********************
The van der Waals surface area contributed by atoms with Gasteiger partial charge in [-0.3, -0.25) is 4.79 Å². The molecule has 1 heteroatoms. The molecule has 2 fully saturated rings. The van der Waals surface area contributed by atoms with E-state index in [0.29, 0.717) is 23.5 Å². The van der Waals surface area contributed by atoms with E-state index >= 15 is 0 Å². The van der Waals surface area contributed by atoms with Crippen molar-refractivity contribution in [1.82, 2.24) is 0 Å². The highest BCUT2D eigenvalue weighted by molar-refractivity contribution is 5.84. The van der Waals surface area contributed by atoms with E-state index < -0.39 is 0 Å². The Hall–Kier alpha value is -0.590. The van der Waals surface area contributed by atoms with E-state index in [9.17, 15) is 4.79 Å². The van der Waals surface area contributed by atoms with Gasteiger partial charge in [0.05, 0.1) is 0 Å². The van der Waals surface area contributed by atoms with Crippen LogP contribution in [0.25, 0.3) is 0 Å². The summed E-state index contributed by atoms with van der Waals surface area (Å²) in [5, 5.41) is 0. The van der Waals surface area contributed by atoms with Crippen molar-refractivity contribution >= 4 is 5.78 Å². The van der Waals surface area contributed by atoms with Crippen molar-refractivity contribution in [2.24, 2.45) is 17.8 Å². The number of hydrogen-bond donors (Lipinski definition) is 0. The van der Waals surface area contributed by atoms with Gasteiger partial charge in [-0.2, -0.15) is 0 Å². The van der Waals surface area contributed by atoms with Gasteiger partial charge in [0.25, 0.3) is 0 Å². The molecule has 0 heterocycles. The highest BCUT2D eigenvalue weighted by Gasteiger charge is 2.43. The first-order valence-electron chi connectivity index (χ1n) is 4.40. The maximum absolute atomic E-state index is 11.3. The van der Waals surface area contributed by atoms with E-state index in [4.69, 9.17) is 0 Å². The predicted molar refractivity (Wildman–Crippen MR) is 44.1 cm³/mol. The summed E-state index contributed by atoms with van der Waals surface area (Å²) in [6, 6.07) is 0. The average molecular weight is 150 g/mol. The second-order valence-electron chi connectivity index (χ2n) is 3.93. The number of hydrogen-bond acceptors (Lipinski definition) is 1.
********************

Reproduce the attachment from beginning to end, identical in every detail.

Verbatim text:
The van der Waals surface area contributed by atoms with Gasteiger partial charge in [-0.3, -0.25) is 4.79 Å². The molecule has 1 heteroatoms. The molecule has 2 fully saturated rings. The van der Waals surface area contributed by atoms with E-state index in [0.29, 0.717) is 23.5 Å². The van der Waals surface area contributed by atoms with E-state index >= 15 is 0 Å². The van der Waals surface area contributed by atoms with Crippen molar-refractivity contribution in [1.82, 2.24) is 0 Å². The highest BCUT2D eigenvalue weighted by molar-refractivity contribution is 5.84. The van der Waals surface area contributed by atoms with E-state index < -0.39 is 0 Å². The Hall–Kier alpha value is -0.590. The van der Waals surface area contributed by atoms with E-state index in [9.17, 15) is 4.79 Å². The van der Waals surface area contributed by atoms with Gasteiger partial charge in [0.05, 0.1) is 0 Å². The van der Waals surface area contributed by atoms with Crippen LogP contribution in [0.25, 0.3) is 0 Å². The summed E-state index contributed by atoms with van der Waals surface area (Å²) in [5, 5.41) is 0. The van der Waals surface area contributed by atoms with Crippen molar-refractivity contribution >= 4 is 5.78 Å². The van der Waals surface area contributed by atoms with Crippen molar-refractivity contribution in [2.24, 2.45) is 17.8 Å². The number of hydrogen-bond donors (Lipinski definition) is 0. The van der Waals surface area contributed by atoms with Gasteiger partial charge in [-0.2, -0.15) is 0 Å². The van der Waals surface area contributed by atoms with Gasteiger partial charge in [0.25, 0.3) is 0 Å². The molecule has 0 heterocycles. The highest BCUT2D eigenvalue weighted by Gasteiger charge is 2.43. The first-order valence-electron chi connectivity index (χ1n) is 4.40. The maximum absolute atomic E-state index is 11.3. The van der Waals surface area contributed by atoms with E-state index in [4.69, 9.17) is 0 Å². The predicted molar refractivity (Wildman–Crippen MR) is 44.1 cm³/mol. The summed E-state index contributed by atoms with van der Waals surface area (Å²) in [6, 6.07) is 0. The average molecular weight is 150 g/mol. The second-order valence-electron chi connectivity index (χ2n) is 3.93. The number of hydrogen-bond acceptors (Lipinski definition) is 1.